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Judge's swipe at planners as he discharges case against Coleraine B&B owner in windows row

By Nevin Farrell

Published 14/04/2016

Winston Wallace with files of paperwork related to his dispute,
Winston Wallace with files of paperwork related to his dispute,
The late Irene Wallace who died in 2012

The elderly owner of a Coleraine guesthouse whose wife died during a legal battle over PVC windows in a listed building says he doesn't know if planners will back off after a judge said he had been through enough.

Winston Wallace (80), who runs Breezemount Manor on Castlerock Road, has been locked in a dispute with planning chiefs for years and has been brought to court several times.

In the latest hearing at Coleraine Magistrates Court District Judge Des Perry ordered an absolute discharge as Mr Wallace had "suffered enough", and said it would be a "disgrace" if planners continued to take action against the pensioner.

He also ordered that he pay just £400 of the £1,000 costs.

A defence lawyer said Mr Wallace's wife Irene had died during the dispute, that his client was "emotionally and financially exhausted", and had put Breezemount up for sale because he faced financial destitution.

Mr Wallace said yesterday he would "just have to wait and see" what the planners did now.

"It is a long story and it has been torturous," he added. "My wife died in the middle of it due to all the anxiety. We have had no pleasure in the last lot of years.

"After running an insurance brokers for 42 years, my wife and I retired. We were very interested in historic buildings and we bought this place. She was my right hand, and through going to these courts, and one thing or the other, she took ill and died in July 2012 aged 76.

"I was absolutely elated at the court. The judge was very fair and understood the situation.

"It all goes back to 1999. It was a derelict building and we spent £200,000 of our own money restoring it. In the course of the renovation the fire authority refused to accept replacement wooden windows. They were 150 years old and were completely rotten. We had to pull them all out, and the fire authority recommended PVC windows from a fire point of view.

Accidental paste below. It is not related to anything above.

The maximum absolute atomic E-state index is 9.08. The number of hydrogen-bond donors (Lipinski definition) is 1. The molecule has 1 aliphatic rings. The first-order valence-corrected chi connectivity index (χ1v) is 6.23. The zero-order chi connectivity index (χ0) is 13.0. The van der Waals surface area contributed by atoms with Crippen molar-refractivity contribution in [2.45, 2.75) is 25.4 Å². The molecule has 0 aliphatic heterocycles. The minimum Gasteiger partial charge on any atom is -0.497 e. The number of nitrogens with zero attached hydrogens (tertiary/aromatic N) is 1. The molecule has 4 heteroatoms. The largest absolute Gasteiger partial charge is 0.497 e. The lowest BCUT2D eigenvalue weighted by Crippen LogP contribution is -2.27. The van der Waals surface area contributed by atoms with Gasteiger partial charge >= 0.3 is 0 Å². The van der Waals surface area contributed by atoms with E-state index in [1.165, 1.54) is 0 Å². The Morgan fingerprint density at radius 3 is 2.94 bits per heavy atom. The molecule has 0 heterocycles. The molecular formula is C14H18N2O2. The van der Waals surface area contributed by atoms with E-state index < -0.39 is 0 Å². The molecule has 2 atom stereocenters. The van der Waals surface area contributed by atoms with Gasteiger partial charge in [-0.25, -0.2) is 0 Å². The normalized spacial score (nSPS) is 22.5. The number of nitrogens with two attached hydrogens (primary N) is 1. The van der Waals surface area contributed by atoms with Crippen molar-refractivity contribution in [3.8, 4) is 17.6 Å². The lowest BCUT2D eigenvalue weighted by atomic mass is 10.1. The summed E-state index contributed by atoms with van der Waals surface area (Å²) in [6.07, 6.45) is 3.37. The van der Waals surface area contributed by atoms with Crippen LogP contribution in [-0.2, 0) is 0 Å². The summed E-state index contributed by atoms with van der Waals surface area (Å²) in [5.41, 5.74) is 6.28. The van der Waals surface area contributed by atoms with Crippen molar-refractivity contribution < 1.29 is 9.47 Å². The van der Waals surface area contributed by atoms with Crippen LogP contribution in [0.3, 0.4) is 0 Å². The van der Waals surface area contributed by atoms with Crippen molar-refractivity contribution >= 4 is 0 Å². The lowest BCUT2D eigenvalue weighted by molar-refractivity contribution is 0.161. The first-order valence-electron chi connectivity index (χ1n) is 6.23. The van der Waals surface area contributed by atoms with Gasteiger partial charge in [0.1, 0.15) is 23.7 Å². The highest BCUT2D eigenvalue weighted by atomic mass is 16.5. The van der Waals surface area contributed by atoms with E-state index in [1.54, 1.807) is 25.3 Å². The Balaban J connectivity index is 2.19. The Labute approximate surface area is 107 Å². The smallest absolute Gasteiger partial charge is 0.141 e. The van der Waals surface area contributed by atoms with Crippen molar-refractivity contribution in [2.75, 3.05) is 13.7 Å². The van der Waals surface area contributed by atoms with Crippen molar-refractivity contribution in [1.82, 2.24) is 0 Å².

"We opened in Easter that year, and in 2007 we got this rocket from the planning office telling us to take out the PVC windows and replace them with wooden single-glazed windows.

"That was when the whole thing blew up and battles started. I have five box files of correspondence fighting with them and I have been at court five times."

Mr Wallace said it would cost him £100,000 to replace the windows and that he did not have the money to pay for the work. He also told how he was "totally exhausted" by the whole battle and that he had now put the B&B up for sale.

A spokeswoman for Causeway Coast and Glens Borough Council said: "Mr Wallace appeared before the court on November 6, 2015 where he pleaded guilty to not complying with the terms of a listed building enforcement notice.

"This required the replacement of unauthorised uPVC windows in Breezemount Manor, a grade B1 listed building, with timber sliding sash windows, by October 2007. The commitment made at this court appearance was that two windows would be replaced by April 2016. To date, no windows have been replaced.

"The council takes breaches of planning control seriously and is committed to resolve this breach of planning control. The council notes the comments of the magistrate at Mr Wallace's most recent appearance at court on April 11, 2016."

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